New Senate Bill Seeks to Put Tobacco Under FDA Control

Sen. Edward M. Kennedy, Democrat of Massachusetts, has introduced new legislation that would put tobacco regulation in the purview of the U.S. Food and Drug Administration (FDA). The Family Smoking Prevention and Tobacco Control Act would give the FDA control over all cigarette sales and advertising and would also place some significant restrictions on how the products are marketed.

Dr. Ron Davis, president-elect of the American Medical Association (AMA), came out in full support of the measure. “The AMA urges Congress to protect the health of Americans, especially children, by passing this legislation, which would give the FDA needed regulatory authority over tobacco products,” Dr. Davis said in a statement. “Each day, approximately 4,000 kids will try a cigarette for the first time, and another 1,000 will become new, regular, daily smokers. One-third of these kids will eventually die prematurely as a result. To discourage youth from taking up smoking, some of the provisions in the bill would stop illegal sales of tobacco products to children; restrict tobacco marketing, especially to children; ban fruit and candy flavorings in cigarettes; and require more informative health warnings.”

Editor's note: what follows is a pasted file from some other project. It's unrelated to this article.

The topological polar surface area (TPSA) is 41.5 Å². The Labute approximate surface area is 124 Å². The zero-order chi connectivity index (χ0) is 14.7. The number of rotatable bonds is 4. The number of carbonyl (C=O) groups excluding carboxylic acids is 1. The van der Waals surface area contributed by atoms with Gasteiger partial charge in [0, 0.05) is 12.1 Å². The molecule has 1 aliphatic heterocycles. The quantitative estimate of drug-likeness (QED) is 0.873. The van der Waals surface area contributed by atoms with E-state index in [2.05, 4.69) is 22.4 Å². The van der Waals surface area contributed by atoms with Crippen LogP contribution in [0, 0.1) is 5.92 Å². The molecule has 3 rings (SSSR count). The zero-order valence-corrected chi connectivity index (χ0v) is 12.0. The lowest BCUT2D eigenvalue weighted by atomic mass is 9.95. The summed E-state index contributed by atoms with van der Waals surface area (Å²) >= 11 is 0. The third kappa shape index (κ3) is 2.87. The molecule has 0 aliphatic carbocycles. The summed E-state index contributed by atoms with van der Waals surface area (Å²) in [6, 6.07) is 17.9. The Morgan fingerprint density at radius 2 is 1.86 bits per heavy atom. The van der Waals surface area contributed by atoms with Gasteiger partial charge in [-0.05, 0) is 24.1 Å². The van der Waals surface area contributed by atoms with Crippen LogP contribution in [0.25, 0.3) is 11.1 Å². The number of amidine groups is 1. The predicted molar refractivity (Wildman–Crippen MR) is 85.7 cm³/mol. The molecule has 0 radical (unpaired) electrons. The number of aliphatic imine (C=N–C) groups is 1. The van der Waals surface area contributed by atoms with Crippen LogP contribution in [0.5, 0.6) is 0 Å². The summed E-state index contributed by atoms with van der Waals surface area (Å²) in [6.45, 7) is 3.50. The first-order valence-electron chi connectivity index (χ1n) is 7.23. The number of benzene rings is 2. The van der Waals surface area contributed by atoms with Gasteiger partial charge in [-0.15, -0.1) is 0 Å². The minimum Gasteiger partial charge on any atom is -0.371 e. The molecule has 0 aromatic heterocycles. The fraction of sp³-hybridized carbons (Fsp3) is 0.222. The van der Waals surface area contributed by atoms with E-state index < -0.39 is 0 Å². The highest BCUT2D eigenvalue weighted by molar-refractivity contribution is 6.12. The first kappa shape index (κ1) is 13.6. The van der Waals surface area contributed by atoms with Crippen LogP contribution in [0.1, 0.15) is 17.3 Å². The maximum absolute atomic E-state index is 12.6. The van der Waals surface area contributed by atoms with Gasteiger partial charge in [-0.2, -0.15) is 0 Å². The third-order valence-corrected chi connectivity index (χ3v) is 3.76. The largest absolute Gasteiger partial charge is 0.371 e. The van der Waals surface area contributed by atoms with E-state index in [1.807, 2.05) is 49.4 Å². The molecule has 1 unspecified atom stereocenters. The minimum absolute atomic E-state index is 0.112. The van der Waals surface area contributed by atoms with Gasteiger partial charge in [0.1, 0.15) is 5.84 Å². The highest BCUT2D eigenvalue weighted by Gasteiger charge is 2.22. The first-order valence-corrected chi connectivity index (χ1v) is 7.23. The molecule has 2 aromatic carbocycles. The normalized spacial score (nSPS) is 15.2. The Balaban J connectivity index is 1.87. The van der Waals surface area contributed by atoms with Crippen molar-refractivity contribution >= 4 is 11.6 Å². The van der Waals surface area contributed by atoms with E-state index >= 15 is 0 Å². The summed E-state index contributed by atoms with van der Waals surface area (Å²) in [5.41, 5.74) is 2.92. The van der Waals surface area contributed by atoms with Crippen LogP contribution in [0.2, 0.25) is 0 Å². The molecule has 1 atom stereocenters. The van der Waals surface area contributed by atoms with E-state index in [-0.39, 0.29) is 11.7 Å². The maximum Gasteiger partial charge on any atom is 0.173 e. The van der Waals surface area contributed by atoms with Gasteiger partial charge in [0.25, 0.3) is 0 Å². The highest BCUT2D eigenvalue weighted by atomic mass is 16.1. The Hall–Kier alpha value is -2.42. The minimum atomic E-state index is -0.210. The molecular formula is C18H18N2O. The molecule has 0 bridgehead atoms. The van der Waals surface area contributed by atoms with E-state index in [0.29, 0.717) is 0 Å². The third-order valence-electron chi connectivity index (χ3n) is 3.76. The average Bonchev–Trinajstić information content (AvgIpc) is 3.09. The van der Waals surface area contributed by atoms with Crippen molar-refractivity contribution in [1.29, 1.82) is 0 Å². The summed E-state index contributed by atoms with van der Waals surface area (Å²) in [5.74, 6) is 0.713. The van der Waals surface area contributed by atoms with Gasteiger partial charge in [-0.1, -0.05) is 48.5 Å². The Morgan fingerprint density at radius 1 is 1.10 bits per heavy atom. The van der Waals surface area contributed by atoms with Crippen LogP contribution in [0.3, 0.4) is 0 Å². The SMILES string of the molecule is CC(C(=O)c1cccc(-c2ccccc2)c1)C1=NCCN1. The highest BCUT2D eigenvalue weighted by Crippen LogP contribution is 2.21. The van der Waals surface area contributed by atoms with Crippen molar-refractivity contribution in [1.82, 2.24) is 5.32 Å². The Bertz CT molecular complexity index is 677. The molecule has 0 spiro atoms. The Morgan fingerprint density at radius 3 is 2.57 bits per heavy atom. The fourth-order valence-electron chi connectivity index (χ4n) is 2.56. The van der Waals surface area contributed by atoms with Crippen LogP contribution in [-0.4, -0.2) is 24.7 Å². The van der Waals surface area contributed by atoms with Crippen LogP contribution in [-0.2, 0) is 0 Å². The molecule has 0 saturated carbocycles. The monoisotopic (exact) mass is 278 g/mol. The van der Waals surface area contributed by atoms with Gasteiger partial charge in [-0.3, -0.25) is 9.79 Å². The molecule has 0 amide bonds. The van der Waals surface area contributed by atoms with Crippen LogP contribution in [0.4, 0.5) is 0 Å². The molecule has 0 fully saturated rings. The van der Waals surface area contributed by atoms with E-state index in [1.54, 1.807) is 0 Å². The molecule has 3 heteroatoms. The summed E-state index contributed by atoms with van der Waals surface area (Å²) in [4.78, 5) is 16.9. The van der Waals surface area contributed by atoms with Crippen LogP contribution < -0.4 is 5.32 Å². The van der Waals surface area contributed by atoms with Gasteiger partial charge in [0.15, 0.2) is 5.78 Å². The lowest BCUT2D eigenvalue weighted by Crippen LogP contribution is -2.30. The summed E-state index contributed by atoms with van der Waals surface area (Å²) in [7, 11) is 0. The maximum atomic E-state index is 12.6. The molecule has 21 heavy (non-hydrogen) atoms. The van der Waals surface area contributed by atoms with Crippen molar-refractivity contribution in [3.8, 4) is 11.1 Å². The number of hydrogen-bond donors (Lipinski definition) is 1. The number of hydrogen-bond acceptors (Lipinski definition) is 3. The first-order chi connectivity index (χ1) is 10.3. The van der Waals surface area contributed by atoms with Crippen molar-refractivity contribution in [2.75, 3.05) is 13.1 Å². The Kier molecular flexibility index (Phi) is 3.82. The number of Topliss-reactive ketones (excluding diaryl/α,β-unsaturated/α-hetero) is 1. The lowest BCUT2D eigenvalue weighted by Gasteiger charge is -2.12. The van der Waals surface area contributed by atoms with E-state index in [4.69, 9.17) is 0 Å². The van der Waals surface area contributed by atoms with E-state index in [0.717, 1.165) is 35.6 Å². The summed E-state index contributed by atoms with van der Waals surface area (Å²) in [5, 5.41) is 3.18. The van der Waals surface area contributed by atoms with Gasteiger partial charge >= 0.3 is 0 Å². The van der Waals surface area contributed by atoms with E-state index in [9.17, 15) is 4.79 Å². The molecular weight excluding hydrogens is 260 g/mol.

In addition, the FDA might be able to put a limit on acceptable nicotine levels. “If Congress fails to act and smoking continues at its current rate, more than 6 million of today’s children will ultimately die from tobacco-induced disease,” said Sen. Kennedy. In 2004, the Senate passed similar legislation, but that bill did not make it through the Republican-controlled House. In the late 1990s, the FDA decided to try to assume regulatory control of the tobacco industry, but the Supreme Court rejected that notion in 2000, saying that Congress did not allow for FDA oversight.

“Patients suffer from many chronic and fatal diseases related to tobacco use such as cancer, heart disease, and emphysema,” added Dr. Davis of the AMA. “Smoking remains the number one preventable cause of death in the United States, killing roughly 1,200 Americans every day–many more than those who die from drugs, motor-vehicle crashes, fires, AIDS, homicides, and suicides combined. Given what we know about the health effects of smoking and the powerful addictive properties of nicotine, it is unconscionable that tobacco products are currently one of the least regulated products in our society.”

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